President Bush says he will deal with the threat posed by countries that seek weapons of mass destruction. Mr. Bush stresses he will be patient, and deliberate, and consult with others before taking action.
President Bush did not mention Iraq by name during an address to a rally in the southern state of Mississippi. But his meaning was clear.
"There are countries which harbor and develop weapons of mass destruction. Countries run by people who poison their own people," he said. "Countries whose leadership has got a terrible record when it comes to valuing life, particularly inside their own country. And these are real threats. And we owe it to our children to deal with these threats."
Mr. Bush indicated he has no intention of rushing into action. But he left no doubt he believes that ultimately, something must be done.
"I will promise you that I will be patient and deliberate, that we will continue to consult with Congress and of course we will consult with our friends and allies," he said. "We will discuss these threats in real terms. And I will explore all options and tools at my disposal, diplomacy, international pressure, perhaps the military."
The president's remarks came at a time of heightened speculation regarding Iraq. Mr. Bush has met in recent days with his national security team, and there are numerous reports that he has been presented with a number of scenarios for military action.
While Mr. Bush was in Mississippi, Vice President Dick Cheney, a strong voice within the administration on foreign policy matters, told an audience in California that no decisions have been made.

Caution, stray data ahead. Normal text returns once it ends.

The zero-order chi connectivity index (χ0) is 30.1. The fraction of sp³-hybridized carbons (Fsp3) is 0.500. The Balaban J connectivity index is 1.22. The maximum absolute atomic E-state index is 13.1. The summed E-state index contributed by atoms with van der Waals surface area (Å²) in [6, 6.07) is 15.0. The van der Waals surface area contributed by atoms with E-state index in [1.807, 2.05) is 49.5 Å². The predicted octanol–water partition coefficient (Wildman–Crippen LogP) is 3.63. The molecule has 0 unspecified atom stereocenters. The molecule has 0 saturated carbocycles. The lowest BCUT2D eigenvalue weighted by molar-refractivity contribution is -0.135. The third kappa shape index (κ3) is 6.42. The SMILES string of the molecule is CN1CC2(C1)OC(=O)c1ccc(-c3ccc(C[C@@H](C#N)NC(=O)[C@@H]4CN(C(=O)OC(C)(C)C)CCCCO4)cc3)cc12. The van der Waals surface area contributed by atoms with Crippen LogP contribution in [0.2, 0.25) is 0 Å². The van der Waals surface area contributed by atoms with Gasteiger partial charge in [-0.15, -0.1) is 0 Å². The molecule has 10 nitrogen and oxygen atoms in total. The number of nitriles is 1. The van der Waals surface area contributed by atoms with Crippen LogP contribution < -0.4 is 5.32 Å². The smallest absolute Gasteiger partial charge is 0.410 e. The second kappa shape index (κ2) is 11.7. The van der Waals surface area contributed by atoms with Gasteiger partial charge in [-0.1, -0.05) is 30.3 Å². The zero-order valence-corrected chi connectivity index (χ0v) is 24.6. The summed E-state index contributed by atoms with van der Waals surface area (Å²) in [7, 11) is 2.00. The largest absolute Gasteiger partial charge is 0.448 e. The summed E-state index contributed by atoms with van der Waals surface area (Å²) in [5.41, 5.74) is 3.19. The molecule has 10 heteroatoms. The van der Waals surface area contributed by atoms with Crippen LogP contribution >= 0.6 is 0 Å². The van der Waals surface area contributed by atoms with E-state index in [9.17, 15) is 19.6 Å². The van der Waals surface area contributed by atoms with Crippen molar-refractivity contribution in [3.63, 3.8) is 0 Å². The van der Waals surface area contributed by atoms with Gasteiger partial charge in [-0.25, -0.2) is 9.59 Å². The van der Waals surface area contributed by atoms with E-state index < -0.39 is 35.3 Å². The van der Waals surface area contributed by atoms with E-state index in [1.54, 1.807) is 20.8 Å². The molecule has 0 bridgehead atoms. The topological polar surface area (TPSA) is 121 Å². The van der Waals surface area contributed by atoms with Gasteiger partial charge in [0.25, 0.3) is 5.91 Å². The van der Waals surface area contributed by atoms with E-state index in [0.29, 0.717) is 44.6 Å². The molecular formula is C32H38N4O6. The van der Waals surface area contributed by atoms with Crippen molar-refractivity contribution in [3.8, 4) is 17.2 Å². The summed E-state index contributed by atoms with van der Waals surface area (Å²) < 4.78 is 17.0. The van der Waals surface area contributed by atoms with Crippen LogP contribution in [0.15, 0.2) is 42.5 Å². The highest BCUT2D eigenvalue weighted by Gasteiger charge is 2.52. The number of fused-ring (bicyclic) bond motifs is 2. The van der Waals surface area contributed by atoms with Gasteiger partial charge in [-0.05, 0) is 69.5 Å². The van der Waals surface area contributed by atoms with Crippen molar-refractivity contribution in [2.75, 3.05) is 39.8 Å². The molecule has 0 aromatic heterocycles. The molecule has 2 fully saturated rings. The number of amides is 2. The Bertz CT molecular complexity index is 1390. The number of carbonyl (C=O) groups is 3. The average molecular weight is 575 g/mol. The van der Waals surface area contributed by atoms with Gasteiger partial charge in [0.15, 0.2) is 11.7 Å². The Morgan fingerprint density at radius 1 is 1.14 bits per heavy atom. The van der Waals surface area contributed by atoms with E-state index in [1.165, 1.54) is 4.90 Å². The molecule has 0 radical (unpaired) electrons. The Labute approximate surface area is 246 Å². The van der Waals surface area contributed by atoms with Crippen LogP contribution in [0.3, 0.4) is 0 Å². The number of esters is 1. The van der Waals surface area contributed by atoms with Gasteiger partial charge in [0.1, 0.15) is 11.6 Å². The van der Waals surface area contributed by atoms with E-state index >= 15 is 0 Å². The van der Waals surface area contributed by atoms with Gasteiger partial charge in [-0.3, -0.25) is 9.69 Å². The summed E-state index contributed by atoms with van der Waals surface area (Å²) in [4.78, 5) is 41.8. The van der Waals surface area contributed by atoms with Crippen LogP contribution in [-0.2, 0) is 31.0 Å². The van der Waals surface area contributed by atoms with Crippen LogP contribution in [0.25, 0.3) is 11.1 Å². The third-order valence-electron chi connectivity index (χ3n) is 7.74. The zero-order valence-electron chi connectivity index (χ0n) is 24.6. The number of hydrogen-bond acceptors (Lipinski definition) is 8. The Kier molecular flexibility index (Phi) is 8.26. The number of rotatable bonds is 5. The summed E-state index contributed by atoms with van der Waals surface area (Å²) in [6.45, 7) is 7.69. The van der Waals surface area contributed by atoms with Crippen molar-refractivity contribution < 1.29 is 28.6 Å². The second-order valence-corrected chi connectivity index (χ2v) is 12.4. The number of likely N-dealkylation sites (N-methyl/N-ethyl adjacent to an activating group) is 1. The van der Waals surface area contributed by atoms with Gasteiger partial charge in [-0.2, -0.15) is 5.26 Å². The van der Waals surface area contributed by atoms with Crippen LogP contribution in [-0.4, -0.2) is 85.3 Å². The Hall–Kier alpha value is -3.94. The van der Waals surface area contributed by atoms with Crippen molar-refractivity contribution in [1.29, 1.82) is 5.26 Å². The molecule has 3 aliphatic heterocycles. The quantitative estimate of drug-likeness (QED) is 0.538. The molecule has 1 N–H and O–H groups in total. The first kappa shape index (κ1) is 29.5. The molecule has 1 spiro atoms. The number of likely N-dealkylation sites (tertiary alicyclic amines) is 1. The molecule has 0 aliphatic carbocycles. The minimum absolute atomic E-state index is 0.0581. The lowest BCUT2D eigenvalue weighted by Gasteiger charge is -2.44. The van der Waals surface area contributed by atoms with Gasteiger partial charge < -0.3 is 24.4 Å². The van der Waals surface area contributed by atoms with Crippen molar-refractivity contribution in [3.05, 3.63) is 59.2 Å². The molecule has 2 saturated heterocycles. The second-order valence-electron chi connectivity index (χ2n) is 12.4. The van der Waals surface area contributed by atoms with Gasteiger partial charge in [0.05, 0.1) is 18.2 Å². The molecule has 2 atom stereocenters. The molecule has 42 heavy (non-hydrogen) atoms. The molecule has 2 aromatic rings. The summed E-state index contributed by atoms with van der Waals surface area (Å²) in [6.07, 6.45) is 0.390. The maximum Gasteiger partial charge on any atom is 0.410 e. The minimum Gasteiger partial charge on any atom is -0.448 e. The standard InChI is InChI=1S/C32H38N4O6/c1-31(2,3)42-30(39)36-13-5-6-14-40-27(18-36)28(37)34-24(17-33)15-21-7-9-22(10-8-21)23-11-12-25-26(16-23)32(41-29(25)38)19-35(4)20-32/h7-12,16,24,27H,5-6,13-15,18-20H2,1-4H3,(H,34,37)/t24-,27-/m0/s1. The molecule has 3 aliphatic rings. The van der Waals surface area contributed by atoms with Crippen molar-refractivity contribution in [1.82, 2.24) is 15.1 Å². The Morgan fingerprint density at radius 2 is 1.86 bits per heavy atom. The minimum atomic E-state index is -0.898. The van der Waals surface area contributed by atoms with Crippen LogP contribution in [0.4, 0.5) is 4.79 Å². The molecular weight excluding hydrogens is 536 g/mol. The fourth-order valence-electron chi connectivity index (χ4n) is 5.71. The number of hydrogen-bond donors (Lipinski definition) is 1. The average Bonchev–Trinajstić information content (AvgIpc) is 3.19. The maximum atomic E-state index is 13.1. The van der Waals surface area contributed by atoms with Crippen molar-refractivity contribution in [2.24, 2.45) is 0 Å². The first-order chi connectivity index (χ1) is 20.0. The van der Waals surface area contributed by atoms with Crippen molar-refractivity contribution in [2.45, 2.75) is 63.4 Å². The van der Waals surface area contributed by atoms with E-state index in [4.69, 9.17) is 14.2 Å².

"Well, let me emphasize that the president has not made a decision at this point to go to war," he said. "We are looking at all of our options. It would be irresponsible for us not to do that."
Mr. Cheney told the Commonwealth Club in San Francisco that getting weapons inspectors into Iraq might not be enough to ease concerns about Saddam Hussein's drive to develop and acquire weapons of mass destruction.
"Many of us, I think are skeptical that simply returning the inspectors will solve the problem," he said. "A great deal depends upon what conditions they would operate under. Would they be able to go anywhere at any time without notice on extensive searches? You have got to remember he has had about four years now to hide everything he has been doing and gotten to be very good at that."
All this talk of possible military action has apparently had an impact on the Iraqi government. Saddam Hussein has announced plans to deliver a major speech on Thursday. And Iraq's parliament has renewed its invitation to the U.S. Congress to send a fact-finding team to Baghdad.